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Pokémon-themed Linux rootkit surfaces across x86 and ARM systems

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Linux rootkit

A new rootkit family has emerged to target Linux systems based on x86 and ARM processors. Called Umbreon, the rootkit is named after a Pokémon due to its appropriate characteristic of hiding under night-like codes.

Researchers at Trend Micro Forward Looking Threat Research have obtained samples of the Umbreon rootkit. The researcher team revealed that the development of the rootkit is not a new one and was first spotted back in early 2015, while its developer is allegedly active in the cybercriminal underground since 2013.

“It has been claimed in underground forums and IRC channels by several underground actors that Umbreon is very hard to detect. Our research shows how this rootkit works, and how it tries to achieve stealth within a Linux environment,” writes Fernando Mercês, senior threat researcher at Trend Micro, in a blog post.

Umbreon can be installed on an active device either manually or through a server. Once installed, it is said to give the attacker the entire control of the device.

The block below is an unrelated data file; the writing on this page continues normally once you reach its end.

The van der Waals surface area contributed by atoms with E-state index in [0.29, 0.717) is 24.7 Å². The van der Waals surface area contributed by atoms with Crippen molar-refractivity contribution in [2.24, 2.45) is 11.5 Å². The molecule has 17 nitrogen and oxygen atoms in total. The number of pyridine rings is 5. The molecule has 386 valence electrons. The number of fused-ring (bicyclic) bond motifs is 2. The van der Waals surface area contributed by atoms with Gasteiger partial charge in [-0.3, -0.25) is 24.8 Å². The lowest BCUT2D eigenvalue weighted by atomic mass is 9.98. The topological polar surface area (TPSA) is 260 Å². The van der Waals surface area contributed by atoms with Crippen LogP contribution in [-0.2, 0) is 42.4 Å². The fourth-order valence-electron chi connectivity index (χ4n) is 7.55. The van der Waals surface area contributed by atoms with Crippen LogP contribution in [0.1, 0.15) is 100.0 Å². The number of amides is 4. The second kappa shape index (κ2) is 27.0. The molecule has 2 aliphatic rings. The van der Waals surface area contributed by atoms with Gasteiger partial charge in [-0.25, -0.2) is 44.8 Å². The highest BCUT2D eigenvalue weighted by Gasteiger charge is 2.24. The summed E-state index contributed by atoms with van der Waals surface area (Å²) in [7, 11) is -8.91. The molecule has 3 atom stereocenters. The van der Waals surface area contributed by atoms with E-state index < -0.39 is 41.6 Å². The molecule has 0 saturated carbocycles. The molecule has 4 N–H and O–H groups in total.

There are four different execution modes where the rootkit code can be run, namely user, kernel, hypervisor and system management mode. Further, the Pokémon-themed rootkit can run on Intel-powered x86 and x86-64 platforms as well as ARM-backed mobile offerings including Raspberry Pi.

“The rootkit is very portable because it does not rely on platform-specific code. It is written in pure C, except for some additional tools that are written in Python and Bash scripting,” Mercês adds.

Umbreon develops a valid Linux user to let the attacker hit the device with a backdoor access. The user account can be accessed via any authentication method supported by Linux using pluggable authentication modules (PAMs) such as SSH.

Although Umbreon is a serious threat to Linux systems, the researchers at Trend Micro claim that it can be removed through some ways. Users need to remove the file /etc/ and directory /usr/lib/ after booting the affected machine with Linux LiveCD. However, it is recommended to take backups before performing any tweak in the system.